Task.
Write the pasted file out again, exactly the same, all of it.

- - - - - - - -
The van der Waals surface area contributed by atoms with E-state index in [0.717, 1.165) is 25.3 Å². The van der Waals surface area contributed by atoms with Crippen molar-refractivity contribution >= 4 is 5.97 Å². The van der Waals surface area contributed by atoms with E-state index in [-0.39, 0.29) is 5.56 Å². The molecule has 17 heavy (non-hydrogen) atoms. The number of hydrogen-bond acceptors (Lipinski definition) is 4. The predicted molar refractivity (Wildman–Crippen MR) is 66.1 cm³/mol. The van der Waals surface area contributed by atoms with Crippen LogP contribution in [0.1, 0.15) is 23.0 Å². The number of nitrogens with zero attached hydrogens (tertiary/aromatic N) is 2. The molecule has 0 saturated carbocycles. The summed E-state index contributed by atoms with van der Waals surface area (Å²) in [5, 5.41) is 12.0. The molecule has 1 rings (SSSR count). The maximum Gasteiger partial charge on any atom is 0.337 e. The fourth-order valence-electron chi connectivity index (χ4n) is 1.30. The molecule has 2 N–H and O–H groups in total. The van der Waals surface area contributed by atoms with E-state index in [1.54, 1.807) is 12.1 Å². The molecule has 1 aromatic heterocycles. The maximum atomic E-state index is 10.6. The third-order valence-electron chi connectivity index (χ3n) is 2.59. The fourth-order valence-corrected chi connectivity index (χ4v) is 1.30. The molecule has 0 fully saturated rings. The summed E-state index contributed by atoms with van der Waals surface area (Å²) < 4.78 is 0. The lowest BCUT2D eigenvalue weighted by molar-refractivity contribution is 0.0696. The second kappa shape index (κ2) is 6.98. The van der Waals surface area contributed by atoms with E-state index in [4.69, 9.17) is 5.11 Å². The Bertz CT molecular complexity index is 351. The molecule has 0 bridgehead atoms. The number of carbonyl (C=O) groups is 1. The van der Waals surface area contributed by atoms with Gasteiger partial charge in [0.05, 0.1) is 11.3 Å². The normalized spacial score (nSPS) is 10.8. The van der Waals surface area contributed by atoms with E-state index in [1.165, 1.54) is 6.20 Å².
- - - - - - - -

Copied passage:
The van der Waals surface area contributed by atoms with E-state index in [0.717, 1.165) is 25.3 Å². The van der Waals surface area contributed by atoms with Crippen molar-refractivity contribution >= 4 is 5.97 Å². The van der Waals surface area contributed by atoms with E-state index in [-0.39, 0.29) is 5.56 Å². The molecule has 17 heavy (non-hydrogen) atoms. The number of hydrogen-bond acceptors (Lipinski definition) is 4. The predicted molar refractivity (Wildman–Crippen MR) is 66.1 cm³/mol. The van der Waals surface area contributed by atoms with Crippen LogP contribution in [0.1, 0.15) is 23.0 Å². The number of nitrogens with zero attached hydrogens (tertiary/aromatic N) is 2. The molecule has 0 saturated carbocycles. The summed E-state index contributed by atoms with van der Waals surface area (Å²) in [5, 5.41) is 12.0. The molecule has 1 rings (SSSR count). The maximum Gasteiger partial charge on any atom is 0.337 e. The fourth-order valence-electron chi connectivity index (χ4n) is 1.30. The molecule has 2 N–H and O–H groups in total. The van der Waals surface area contributed by atoms with E-state index in [1.54, 1.807) is 12.1 Å². The molecule has 1 aromatic heterocycles. The maximum atomic E-state index is 10.6. The third-order valence-electron chi connectivity index (χ3n) is 2.59. The fourth-order valence-corrected chi connectivity index (χ4v) is 1.30. The molecule has 0 fully saturated rings. The summed E-state index contributed by atoms with van der Waals surface area (Å²) < 4.78 is 0. The lowest BCUT2D eigenvalue weighted by molar-refractivity contribution is 0.0696. The second kappa shape index (κ2) is 6.98. The van der Waals surface area contributed by atoms with E-state index in [4.69, 9.17) is 5.11 Å². The Bertz CT molecular complexity index is 351. The molecule has 0 bridgehead atoms. The number of carbonyl (C=O) groups is 1. The van der Waals surface area contributed by atoms with Gasteiger partial charge in [0.05, 0.1) is 11.3 Å². The normalized spacial score (nSPS) is 10.8. The van der Waals surface area contributed by atoms with E-state index in [1.165, 1.54) is 6.20 Å².